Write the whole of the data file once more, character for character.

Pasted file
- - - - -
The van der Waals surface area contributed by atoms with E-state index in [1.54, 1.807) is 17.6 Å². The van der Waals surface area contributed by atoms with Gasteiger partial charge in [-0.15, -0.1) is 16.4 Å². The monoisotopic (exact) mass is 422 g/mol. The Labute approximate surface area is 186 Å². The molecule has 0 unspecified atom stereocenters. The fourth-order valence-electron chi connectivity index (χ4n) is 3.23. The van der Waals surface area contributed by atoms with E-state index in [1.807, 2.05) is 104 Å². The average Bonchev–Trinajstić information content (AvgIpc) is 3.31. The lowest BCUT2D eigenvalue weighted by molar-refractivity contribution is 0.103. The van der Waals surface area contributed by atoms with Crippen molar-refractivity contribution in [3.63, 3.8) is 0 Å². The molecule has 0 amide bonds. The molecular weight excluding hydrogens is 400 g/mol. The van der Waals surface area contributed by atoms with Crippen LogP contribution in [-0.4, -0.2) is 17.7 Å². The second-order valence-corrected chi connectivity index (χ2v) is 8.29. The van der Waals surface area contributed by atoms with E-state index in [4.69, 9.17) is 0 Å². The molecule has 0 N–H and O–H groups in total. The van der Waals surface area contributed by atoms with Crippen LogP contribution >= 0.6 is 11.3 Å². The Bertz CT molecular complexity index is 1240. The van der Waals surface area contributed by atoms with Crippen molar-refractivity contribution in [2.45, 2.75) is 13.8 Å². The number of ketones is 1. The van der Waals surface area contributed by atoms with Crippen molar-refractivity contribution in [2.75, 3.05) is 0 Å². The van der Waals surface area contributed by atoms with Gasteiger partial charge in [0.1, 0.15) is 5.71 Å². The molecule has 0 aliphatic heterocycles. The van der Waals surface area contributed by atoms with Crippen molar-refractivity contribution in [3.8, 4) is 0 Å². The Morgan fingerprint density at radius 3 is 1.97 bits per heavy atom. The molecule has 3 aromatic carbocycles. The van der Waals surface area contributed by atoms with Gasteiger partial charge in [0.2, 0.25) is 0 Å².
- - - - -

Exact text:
The van der Waals surface area contributed by atoms with E-state index in [1.54, 1.807) is 17.6 Å². The van der Waals surface area contributed by atoms with Gasteiger partial charge in [-0.15, -0.1) is 16.4 Å². The monoisotopic (exact) mass is 422 g/mol. The Labute approximate surface area is 186 Å². The molecule has 0 unspecified atom stereocenters. The fourth-order valence-electron chi connectivity index (χ4n) is 3.23. The van der Waals surface area contributed by atoms with E-state index in [1.807, 2.05) is 104 Å². The average Bonchev–Trinajstić information content (AvgIpc) is 3.31. The lowest BCUT2D eigenvalue weighted by molar-refractivity contribution is 0.103. The van der Waals surface area contributed by atoms with Crippen molar-refractivity contribution in [3.63, 3.8) is 0 Å². The molecule has 0 amide bonds. The molecular weight excluding hydrogens is 400 g/mol. The van der Waals surface area contributed by atoms with Crippen LogP contribution in [-0.4, -0.2) is 17.7 Å². The second-order valence-corrected chi connectivity index (χ2v) is 8.29. The van der Waals surface area contributed by atoms with E-state index in [4.69, 9.17) is 0 Å². The molecule has 0 N–H and O–H groups in total. The van der Waals surface area contributed by atoms with Crippen LogP contribution >= 0.6 is 11.3 Å². The Bertz CT molecular complexity index is 1240. The van der Waals surface area contributed by atoms with Crippen molar-refractivity contribution in [2.45, 2.75) is 13.8 Å². The number of ketones is 1. The van der Waals surface area contributed by atoms with Crippen molar-refractivity contribution in [2.75, 3.05) is 0 Å². The van der Waals surface area contributed by atoms with Gasteiger partial charge in [0.1, 0.15) is 5.71 Å². The molecule has 0 aliphatic heterocycles. The van der Waals surface area contributed by atoms with Crippen molar-refractivity contribution in [3.8, 4) is 0 Å². The Morgan fingerprint density at radius 3 is 1.97 bits per heavy atom. The molecule has 3 aromatic carbocycles. The van der Waals surface area contributed by atoms with Gasteiger partial charge in [0.2, 0.25) is 0 Å².